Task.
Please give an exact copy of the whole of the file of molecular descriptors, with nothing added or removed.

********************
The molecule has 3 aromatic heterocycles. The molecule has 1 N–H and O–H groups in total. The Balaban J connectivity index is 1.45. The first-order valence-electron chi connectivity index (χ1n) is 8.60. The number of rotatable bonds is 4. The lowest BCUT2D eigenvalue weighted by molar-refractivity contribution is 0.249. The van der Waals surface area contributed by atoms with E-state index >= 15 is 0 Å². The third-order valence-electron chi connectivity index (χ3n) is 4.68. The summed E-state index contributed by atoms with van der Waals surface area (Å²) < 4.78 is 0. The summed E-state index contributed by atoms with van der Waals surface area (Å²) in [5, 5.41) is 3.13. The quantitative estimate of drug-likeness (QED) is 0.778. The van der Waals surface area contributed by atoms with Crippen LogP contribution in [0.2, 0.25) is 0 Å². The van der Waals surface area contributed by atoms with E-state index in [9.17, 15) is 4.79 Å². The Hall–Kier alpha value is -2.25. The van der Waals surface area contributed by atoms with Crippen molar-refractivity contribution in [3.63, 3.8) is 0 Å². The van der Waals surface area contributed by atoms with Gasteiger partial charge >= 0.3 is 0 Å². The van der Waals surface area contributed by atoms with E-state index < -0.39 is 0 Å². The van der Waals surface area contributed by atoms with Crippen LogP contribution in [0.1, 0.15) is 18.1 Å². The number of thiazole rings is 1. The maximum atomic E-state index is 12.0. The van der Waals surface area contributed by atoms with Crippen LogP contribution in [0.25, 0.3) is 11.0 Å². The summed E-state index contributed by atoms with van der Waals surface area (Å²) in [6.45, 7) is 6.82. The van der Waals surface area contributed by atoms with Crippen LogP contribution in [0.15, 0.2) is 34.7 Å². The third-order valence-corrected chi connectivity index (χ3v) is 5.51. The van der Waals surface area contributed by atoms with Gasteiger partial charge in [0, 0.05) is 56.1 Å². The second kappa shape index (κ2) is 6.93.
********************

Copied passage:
The molecule has 3 aromatic heterocycles. The molecule has 1 N–H and O–H groups in total. The Balaban J connectivity index is 1.45. The first-order valence-electron chi connectivity index (χ1n) is 8.60. The number of rotatable bonds is 4. The lowest BCUT2D eigenvalue weighted by molar-refractivity contribution is 0.249. The van der Waals surface area contributed by atoms with E-state index >= 15 is 0 Å². The third-order valence-electron chi connectivity index (χ3n) is 4.68. The summed E-state index contributed by atoms with van der Waals surface area (Å²) < 4.78 is 0. The summed E-state index contributed by atoms with van der Waals surface area (Å²) in [5, 5.41) is 3.13. The quantitative estimate of drug-likeness (QED) is 0.778. The van der Waals surface area contributed by atoms with Crippen LogP contribution in [0.2, 0.25) is 0 Å². The van der Waals surface area contributed by atoms with E-state index in [9.17, 15) is 4.79 Å². The Hall–Kier alpha value is -2.25. The van der Waals surface area contributed by atoms with Crippen molar-refractivity contribution in [3.63, 3.8) is 0 Å². The van der Waals surface area contributed by atoms with Gasteiger partial charge >= 0.3 is 0 Å². The van der Waals surface area contributed by atoms with E-state index < -0.39 is 0 Å². The van der Waals surface area contributed by atoms with Crippen LogP contribution in [0.1, 0.15) is 18.1 Å². The number of thiazole rings is 1. The maximum atomic E-state index is 12.0. The van der Waals surface area contributed by atoms with Crippen LogP contribution in [0.25, 0.3) is 11.0 Å². The summed E-state index contributed by atoms with van der Waals surface area (Å²) in [6.45, 7) is 6.82. The van der Waals surface area contributed by atoms with Crippen LogP contribution in [0.15, 0.2) is 34.7 Å². The third-order valence-corrected chi connectivity index (χ3v) is 5.51. The van der Waals surface area contributed by atoms with Gasteiger partial charge in [0, 0.05) is 56.1 Å². The second kappa shape index (κ2) is 6.93.